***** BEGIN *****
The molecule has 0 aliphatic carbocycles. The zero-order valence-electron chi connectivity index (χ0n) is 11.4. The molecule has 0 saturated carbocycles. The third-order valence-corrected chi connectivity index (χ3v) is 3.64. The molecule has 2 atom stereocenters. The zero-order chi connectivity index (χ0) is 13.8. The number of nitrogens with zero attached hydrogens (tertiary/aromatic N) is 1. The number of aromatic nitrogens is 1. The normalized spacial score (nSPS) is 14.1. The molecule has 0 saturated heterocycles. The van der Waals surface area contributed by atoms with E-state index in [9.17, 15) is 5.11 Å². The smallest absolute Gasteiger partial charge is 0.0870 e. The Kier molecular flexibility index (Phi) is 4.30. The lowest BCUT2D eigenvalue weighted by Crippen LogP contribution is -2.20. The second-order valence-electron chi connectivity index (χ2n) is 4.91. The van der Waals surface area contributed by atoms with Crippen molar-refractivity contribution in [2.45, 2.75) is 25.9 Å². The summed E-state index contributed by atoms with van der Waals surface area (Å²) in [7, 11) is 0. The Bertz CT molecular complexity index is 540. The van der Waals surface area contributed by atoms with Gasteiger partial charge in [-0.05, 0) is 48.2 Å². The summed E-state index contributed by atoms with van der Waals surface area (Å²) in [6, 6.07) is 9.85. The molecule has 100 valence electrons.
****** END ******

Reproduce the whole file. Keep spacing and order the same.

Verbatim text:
The molecule has 0 aliphatic carbocycles. The zero-order valence-electron chi connectivity index (χ0n) is 11.4. The molecule has 0 saturated carbocycles. The third-order valence-corrected chi connectivity index (χ3v) is 3.64. The molecule has 2 atom stereocenters. The zero-order chi connectivity index (χ0) is 13.8. The number of nitrogens with zero attached hydrogens (tertiary/aromatic N) is 1. The number of aromatic nitrogens is 1. The normalized spacial score (nSPS) is 14.1. The molecule has 0 saturated heterocycles. The van der Waals surface area contributed by atoms with E-state index in [9.17, 15) is 5.11 Å². The smallest absolute Gasteiger partial charge is 0.0870 e. The Kier molecular flexibility index (Phi) is 4.30. The lowest BCUT2D eigenvalue weighted by Crippen LogP contribution is -2.20. The second-order valence-electron chi connectivity index (χ2n) is 4.91. The van der Waals surface area contributed by atoms with Crippen molar-refractivity contribution in [2.45, 2.75) is 25.9 Å². The summed E-state index contributed by atoms with van der Waals surface area (Å²) in [7, 11) is 0. The Bertz CT molecular complexity index is 540. The van der Waals surface area contributed by atoms with Gasteiger partial charge in [-0.05, 0) is 48.2 Å². The summed E-state index contributed by atoms with van der Waals surface area (Å²) in [6, 6.07) is 9.85. The molecule has 100 valence electrons.